Macaca Moments Reconsidered: Electoral Panopticon or Netroots Mobilization?
- ISSN: 19331681
- DOI: 10.1080/19331681003748891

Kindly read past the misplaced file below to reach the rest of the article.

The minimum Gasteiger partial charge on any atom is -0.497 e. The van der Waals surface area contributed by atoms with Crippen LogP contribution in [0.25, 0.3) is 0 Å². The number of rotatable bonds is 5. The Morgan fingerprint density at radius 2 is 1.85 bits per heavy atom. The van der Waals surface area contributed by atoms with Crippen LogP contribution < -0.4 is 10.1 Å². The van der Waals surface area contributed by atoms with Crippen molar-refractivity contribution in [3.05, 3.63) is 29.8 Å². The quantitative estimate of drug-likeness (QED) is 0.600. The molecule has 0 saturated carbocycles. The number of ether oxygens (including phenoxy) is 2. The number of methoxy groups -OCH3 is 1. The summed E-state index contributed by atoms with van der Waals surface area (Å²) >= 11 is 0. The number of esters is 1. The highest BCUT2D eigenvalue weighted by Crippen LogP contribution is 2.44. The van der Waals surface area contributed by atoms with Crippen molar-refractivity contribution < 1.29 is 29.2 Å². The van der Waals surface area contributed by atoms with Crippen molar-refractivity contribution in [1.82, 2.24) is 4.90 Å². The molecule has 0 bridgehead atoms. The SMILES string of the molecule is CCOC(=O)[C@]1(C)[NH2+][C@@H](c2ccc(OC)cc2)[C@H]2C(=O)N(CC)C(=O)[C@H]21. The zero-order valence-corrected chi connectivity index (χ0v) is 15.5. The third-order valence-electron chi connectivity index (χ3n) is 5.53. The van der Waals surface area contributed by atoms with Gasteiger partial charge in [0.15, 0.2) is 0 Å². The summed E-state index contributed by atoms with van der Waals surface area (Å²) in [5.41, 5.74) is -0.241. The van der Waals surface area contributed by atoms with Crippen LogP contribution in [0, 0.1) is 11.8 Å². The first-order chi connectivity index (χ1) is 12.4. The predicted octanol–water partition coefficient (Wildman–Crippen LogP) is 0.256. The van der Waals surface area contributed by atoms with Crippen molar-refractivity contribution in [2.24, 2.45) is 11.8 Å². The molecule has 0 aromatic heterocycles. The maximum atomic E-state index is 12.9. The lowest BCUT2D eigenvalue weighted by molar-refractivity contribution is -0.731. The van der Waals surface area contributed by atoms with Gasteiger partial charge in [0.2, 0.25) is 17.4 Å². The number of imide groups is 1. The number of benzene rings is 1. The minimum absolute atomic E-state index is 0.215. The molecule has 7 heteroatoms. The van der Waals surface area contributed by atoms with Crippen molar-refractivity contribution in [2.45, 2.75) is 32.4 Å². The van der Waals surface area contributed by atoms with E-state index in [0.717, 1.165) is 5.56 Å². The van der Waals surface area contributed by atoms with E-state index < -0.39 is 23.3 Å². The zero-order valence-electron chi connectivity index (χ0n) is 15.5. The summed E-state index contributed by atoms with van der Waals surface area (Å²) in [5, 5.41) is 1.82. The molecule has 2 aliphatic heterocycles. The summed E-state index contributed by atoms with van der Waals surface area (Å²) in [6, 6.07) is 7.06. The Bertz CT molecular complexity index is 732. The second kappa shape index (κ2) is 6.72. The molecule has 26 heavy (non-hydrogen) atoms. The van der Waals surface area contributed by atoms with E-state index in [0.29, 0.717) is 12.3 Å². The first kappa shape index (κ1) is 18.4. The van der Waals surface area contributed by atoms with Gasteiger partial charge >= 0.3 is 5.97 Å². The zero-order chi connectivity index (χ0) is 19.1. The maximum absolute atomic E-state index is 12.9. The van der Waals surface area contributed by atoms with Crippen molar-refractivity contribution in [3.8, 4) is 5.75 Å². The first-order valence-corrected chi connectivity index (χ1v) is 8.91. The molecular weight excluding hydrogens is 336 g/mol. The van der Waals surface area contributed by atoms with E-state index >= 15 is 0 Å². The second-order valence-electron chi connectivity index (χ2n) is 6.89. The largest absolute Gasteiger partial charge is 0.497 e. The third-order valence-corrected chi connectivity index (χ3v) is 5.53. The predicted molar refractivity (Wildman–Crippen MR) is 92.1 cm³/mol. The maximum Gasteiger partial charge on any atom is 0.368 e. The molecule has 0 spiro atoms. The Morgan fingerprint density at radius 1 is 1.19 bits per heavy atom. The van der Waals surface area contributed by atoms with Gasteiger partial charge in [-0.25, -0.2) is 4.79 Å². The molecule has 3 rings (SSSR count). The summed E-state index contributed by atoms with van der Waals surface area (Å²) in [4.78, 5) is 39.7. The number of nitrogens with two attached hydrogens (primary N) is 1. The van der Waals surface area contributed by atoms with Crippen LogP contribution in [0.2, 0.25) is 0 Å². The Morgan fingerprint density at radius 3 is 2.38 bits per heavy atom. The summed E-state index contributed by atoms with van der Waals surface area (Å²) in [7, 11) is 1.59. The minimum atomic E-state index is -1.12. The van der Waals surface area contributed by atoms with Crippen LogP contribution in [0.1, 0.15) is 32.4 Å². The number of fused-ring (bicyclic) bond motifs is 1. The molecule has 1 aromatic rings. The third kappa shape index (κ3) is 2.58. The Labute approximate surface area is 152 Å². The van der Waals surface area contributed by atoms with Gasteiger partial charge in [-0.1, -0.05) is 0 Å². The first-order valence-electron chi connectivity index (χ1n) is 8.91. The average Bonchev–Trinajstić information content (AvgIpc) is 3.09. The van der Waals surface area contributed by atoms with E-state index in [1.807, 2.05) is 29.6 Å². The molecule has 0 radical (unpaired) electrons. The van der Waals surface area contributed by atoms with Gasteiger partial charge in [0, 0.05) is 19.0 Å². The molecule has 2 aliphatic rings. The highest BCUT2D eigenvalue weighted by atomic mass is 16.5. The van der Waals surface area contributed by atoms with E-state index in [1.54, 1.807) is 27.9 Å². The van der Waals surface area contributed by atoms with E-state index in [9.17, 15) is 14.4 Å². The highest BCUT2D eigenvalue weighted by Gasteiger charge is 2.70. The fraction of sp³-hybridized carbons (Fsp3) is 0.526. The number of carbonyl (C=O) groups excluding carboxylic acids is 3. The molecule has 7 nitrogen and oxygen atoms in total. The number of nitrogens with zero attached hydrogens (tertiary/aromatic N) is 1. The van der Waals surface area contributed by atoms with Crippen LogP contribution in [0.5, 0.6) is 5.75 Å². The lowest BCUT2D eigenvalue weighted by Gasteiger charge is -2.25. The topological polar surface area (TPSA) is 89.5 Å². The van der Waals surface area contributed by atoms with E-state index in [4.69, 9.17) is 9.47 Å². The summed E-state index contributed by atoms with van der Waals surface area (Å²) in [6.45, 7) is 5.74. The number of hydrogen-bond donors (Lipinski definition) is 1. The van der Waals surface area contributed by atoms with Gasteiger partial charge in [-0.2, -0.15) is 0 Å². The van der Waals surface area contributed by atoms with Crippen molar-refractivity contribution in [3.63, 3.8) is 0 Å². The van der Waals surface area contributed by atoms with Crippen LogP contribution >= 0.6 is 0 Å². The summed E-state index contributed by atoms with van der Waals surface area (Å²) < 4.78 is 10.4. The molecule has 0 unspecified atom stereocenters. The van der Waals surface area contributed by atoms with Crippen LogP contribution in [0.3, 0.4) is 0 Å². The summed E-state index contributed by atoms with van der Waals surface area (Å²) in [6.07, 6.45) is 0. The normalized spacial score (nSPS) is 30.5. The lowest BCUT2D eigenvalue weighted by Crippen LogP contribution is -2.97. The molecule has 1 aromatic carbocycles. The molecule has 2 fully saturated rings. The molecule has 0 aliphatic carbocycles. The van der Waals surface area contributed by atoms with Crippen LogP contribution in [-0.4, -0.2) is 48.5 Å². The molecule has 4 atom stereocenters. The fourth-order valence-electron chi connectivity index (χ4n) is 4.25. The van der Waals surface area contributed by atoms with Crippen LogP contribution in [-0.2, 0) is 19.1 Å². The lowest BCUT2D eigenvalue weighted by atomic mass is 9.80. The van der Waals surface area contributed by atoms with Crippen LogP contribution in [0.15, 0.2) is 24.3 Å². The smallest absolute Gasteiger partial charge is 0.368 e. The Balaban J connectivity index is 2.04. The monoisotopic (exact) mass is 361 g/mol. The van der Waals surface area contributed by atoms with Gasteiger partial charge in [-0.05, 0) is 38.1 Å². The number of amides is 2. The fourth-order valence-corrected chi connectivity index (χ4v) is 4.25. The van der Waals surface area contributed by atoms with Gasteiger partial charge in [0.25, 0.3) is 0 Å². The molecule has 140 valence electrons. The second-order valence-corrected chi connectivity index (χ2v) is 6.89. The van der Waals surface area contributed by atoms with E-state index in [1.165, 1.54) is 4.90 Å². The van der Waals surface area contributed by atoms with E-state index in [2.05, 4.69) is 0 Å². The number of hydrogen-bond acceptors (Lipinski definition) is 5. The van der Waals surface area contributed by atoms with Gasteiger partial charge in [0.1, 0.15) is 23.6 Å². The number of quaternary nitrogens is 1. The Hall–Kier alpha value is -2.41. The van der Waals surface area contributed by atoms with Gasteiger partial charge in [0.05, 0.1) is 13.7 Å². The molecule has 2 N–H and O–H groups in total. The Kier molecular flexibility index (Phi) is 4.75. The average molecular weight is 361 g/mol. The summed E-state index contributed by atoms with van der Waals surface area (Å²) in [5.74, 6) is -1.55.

This article addresses popular misconceptions about so-called Macaca momentshigh profile candidate gaffes that are captured on YouTube, receive a cascade of citizen views, and contribute to some substantial political impact. Since the 2006 Virginia Senate race, when Senator George Allen made the original Macaca gaffe and went on to be narrowly defeated by his challenger, the term has become synonymous with the transformative influence of YouTube. This article constructs a case study of that Senate race through the archived blog posts on DailyKos, the largest progressive blogging community in America. It compares this case study with a second high-profile candidate gaffe occurring in the 2008 election seasonMichele Bachmann's verbal misstep on Hardball with Chris Matthews. The central argument of the article is that the impact of these high-profile moments, and of YouTube more generally, must be viewed in the context of the campaigns and organizations attempting to engage in partisan mobilization. YouTube provides additional tools for parties and political organizations, but its influence is often overstated when academics and commentators focus on the technology in the absence of the organizations that use it.